Tuesday, 25 September 2012

Keller on Church size - further issues with larger churches

These issues are - complexity, change and formality. Largeness brings:

      • Complexity in place of simplicity
      • Change in place of predictability
      • Need for formal rather than informal communication and decision-making

Where simplicity, predictability and informality are valued more highly than the benefits of growth, people will leave.

Another major issue is succession. The bigger the church, the more the church is identified with the senior pastor because

a) he is identifiable among a large team of staff/leader

b) churches don’t grow without a visionary leader – and one who can articulate that vision. This is the key to the whole church. Such a gift is distinctive and is irreplaceable – even more than good preaching.

So how does such a leader retire without people feeling the church has died? One plan is to divide the church and give each new site its own senior pastor. Lyle Schaller believes that such successors need to be people who have been on staff for a good while - not outsiders.

A very large church continues to grow only if the advantages given are exploited and the disadvantages above are resisted and minimised.

Tuesday, 18 September 2012

Keller on Church size - disadvantages of the very large church

There can be issues that the increasing size of a church can bring:

- Commuting longer distances can undermine mission. Very large churches can become famous, attracting Christians from further afield who cannot easily encourage non-Christian friends and neighbours to come along. The result is that the congregation ceases to be representative of the immediate neighbourhood. This can be offset by church planting and being relentless in a mission orientation.

- Commuting longer distances undermines community/fellowship and discipleship. Those who travel longer distances are not likely to plug into real Christian community and receive discipleship benefits. The person you meet on a Sunday is unlikely to live near you, inhibiting natural friendships and connection. This can be offset by an effective small group system.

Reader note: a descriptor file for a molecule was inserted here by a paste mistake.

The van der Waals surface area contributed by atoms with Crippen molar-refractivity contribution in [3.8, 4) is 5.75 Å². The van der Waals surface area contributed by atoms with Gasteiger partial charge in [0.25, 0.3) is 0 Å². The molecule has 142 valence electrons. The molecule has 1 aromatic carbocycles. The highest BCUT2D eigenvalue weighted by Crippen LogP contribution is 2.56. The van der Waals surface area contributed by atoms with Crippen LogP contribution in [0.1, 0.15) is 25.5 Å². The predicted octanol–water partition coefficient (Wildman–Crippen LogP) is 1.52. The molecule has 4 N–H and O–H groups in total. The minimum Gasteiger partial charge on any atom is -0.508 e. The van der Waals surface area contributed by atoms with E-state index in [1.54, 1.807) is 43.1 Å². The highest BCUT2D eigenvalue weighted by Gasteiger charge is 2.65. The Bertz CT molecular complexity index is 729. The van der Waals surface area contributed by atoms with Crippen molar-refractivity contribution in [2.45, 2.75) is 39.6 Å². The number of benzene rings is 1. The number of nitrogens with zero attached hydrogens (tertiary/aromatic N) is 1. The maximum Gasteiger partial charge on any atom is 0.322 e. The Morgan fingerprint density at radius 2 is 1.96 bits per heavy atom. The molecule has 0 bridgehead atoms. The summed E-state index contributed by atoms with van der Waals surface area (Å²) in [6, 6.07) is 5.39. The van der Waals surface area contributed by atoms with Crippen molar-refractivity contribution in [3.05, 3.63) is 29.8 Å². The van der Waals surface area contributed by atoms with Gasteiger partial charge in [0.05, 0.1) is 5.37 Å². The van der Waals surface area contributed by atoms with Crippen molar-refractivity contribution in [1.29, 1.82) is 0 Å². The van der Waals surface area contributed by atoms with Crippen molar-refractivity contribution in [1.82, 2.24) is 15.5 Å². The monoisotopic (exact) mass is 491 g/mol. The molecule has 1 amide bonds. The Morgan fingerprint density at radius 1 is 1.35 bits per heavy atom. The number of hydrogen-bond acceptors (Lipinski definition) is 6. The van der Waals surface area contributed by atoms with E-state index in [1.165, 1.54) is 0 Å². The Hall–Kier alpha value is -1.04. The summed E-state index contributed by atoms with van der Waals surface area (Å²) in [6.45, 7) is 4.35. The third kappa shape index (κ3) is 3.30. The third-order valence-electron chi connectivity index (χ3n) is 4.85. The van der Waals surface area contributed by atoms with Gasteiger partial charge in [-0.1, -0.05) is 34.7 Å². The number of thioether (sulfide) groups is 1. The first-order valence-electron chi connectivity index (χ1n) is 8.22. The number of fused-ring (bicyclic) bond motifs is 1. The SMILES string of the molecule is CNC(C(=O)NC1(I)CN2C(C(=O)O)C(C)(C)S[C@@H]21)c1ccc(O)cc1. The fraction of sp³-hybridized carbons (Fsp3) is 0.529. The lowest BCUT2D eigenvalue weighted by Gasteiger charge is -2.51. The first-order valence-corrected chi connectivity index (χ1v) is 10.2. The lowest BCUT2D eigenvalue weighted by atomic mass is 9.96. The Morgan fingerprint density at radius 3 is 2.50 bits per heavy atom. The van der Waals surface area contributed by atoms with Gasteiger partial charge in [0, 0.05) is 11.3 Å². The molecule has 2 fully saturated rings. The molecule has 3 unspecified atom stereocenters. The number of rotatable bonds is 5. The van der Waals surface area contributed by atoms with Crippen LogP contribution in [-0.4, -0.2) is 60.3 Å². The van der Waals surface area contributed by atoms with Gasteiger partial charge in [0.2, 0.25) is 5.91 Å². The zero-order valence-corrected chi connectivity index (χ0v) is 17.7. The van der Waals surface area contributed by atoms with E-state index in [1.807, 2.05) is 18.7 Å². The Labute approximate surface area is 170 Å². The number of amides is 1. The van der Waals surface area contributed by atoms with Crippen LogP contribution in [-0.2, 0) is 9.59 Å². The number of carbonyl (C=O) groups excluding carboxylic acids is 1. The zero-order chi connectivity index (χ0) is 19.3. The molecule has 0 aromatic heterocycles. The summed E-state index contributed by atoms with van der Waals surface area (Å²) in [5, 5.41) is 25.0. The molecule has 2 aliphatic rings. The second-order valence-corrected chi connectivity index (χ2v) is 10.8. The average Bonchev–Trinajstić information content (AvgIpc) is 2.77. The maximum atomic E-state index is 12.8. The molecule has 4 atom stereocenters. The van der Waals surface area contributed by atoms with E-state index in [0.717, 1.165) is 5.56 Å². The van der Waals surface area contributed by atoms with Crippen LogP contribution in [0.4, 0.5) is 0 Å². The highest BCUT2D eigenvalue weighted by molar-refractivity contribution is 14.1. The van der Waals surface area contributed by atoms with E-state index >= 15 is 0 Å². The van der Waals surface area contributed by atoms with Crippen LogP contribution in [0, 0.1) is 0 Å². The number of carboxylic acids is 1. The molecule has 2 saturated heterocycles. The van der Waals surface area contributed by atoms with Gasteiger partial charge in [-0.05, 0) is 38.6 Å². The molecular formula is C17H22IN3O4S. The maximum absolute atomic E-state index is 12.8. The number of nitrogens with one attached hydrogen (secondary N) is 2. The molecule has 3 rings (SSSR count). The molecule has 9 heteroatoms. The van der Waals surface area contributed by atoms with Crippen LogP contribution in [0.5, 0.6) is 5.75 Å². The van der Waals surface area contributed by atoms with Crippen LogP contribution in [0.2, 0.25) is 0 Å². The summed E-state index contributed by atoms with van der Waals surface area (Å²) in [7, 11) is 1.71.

- Diminished communication and involvement. A very large church can outgrow its internal communication system and so plateau. People begin to feel the loss of a sense of belonging and numerical decline can set in. In such a church people become unsure who to talk to about an issue – staff members may not know about systems outside their own ministry and the long list of staff and ministries is overwhelming. No-one feels they can get info quickly; no-one feels they know how to get involved. This can be offset by upgrading the communication system – extraordinarily important in a very large congregation.

- Displacement. Those who joined when the church was smaller feel a sense of loss and may have difficulty with the new size culture. They may no longer be connected to events, decision-making and the senior leader. ‘Old-timers’ who leave will be sad - and so will those long-term members who remain. This can be offset by giving recognition for the changes they have made over the years and not making them feel guilty for missing the old ways and the smaller church! Eventually this issue lessens – those who join a church of 1500 will not notice much of a difference when that church reaches 4000.

Tuesday, 11 September 2012

Keller on Church size - the very large church - 800 plus

Keller describes the character of such a church: